COVID-19, India, Emerging Data, Movement Data, Economic Activity Data, Pandemic Response, Satellite Imagery
RegionAsia & the Pacific
Private Sources, Shared Data
SDG #3, SDG #8, SDG #10
Maharashtra is one of the wealthiest states in India and the second-most populous with close to 112 million residents. Maharashtra was also among the worst hit by COVID-19, registering nearly 140,000 deaths since the start of the pandemic. Researchers at the Development Data Partnership set out to investigate the impact of policies introduced in response to COVID-19, and how private sector data can improve evidence-based decision-making when more conventional data, such as data from polls and surveys, is not available in real-time.
To study the efficacy of using alternative datasets to inform policymaking, researchers at the Development Data Partnership, a collaboration between international development organisations and private sector data companies, relied on the following innovative data types:
• Mobile phone movement data, from geolocation data provider Outlogic
• Economic activity indices based on satellite imagery, provided by SpaceKnow, a provider of large-scale planetary analysis.
This data was tracked throughout the peak of the pandemic in 2021 and compared with baseline levels from 2019. Given the specific dates of COVID-19 policy changes, researchers were able to reach the following conclusions:
1. People moved into or out of regions affected by COVID-19 policies in anticipation of a policy, and not when the policy itself was implemented.
2. Industrial, construction and manufacturing indices that show economic activity always took a week or two to react to a change in policy.
3. Emergence of the COVID-19 Delta variant across Maharashtra at the end of June 2021 did not seem to have any noticeable effect on movement or economic activity.
The research in Maharashtra exemplified two tangible benefits for policymakers. First, real-time insights can help make faster policy decisions. Second, insights became available at a level of granularity and detail that is not otherwise accessible to policy makers. For example, satellite imagery was able to distinguish between impacts to specific industries such as construction, manufacturing and automobile production.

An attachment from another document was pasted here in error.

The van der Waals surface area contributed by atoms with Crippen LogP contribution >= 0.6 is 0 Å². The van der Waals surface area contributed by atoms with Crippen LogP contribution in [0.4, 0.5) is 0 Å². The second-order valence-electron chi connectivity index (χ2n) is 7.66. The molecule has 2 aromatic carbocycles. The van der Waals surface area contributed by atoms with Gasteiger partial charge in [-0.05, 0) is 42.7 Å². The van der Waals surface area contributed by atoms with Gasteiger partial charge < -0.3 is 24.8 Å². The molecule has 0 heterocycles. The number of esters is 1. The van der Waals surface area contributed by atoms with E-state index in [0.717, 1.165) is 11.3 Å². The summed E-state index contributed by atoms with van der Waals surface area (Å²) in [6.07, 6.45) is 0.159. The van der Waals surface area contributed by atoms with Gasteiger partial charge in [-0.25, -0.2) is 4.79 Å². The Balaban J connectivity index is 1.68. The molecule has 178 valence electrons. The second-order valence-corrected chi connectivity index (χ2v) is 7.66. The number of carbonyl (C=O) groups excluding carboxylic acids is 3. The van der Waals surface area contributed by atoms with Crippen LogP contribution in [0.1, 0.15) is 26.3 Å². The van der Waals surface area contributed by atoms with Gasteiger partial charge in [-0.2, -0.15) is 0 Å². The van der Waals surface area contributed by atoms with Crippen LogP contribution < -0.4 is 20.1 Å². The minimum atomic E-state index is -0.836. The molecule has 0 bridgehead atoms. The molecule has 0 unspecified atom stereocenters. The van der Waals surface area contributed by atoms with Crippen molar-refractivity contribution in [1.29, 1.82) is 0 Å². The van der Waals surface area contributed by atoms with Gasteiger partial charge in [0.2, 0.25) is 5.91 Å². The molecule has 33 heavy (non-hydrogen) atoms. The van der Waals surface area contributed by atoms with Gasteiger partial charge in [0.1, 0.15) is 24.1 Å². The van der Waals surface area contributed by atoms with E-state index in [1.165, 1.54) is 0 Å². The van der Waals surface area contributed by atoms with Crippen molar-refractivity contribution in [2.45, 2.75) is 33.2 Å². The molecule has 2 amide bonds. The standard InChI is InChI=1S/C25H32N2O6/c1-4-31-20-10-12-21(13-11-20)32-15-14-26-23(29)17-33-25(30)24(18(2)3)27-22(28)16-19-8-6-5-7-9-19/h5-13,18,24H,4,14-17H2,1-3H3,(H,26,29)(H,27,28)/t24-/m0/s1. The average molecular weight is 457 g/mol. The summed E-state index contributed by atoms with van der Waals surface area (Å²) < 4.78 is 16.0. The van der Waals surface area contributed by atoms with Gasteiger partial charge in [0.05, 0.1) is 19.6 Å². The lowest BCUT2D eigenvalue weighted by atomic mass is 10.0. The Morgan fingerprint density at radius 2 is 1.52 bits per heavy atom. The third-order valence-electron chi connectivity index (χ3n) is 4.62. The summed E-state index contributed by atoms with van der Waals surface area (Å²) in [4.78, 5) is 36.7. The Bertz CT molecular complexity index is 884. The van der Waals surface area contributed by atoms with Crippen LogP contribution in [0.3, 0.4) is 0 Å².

This form of evidence driven policymaking contributes to the delivery of SDG 3 (Good health and well-being) as well as SDG 8 (Decent work and economic growth) by maximising the public health impact of policy measures while minimising its economic consequence. Moreover, by understanding those consequences in greater detail, policymakers can work to ensure no one is left behind, contributing to SDG 10 (Reduced inequality).
people died in Maharashtra because of COVID-19 since the start of the pandemic.
The second wave of COVID-19 hit Maharashtra between February and July 2021, with deaths peaking in April to May 2021. During this time, various measures to curb the virus were imposed by policymakers . An overview of the timeline is set out below.
Researchers analyzed private data from the following companies:
Outlogic: provided movement data based on smartphone locations which were aggregated and anonymised to protect personal privacy. Researchers received daily aggregated datasets from Outlogic for India between December 2020 to July 2021 and obtained data for three months in 2019 (May, July, and August) to be used as a baseline prior to COVID-19.
SpaceKnow: provided economic activity indices based on its own research, pollution indices and an analysis of satellite imagery.
Researchers used two such indices: the Satellite Activity Index which measures the level of economic activity in specific industries as compared to a baseline, and the Activity Structure Index, a qualitative metric that highlights the number of firms that are displaying higher, normal, or lower than normal levels of activity.
To calculate these indices, SpaceKnow extracts and aggregates changes from satellite images with the help of machine learning, advanced statistical methods, and industry expertise.
The researchers undertook a week-by-week analysis (15 weeks from March to July 2021) to understand the changes in movement and economic activity on a granular basis during the peak of COVID-19.
This methodology relied on:
The data showed the social and economic impact of COVID-19 policies.
The researchers identified the following:
The research in Maharashtra highlighted how using new data sources can provide policymakers with a real-time analysis. Real-time data is typically difficult to obtain in an emergency such as during the rapid spread of COVID-19, but it is in such circumstances where it can provide the greatest impact. Rapidly evolving crises respond poorly to static and one-size-fits-all approaches and require policymakers to have up to the minute and granular data at their disposal in order to make the most effective decisions.
There are no follow-up plans for the specific research in Maharashtra but the research methodology is scalable and can be replicated in other contexts. The Development Data Partnership hosts a documentation hub where similar and other research is published.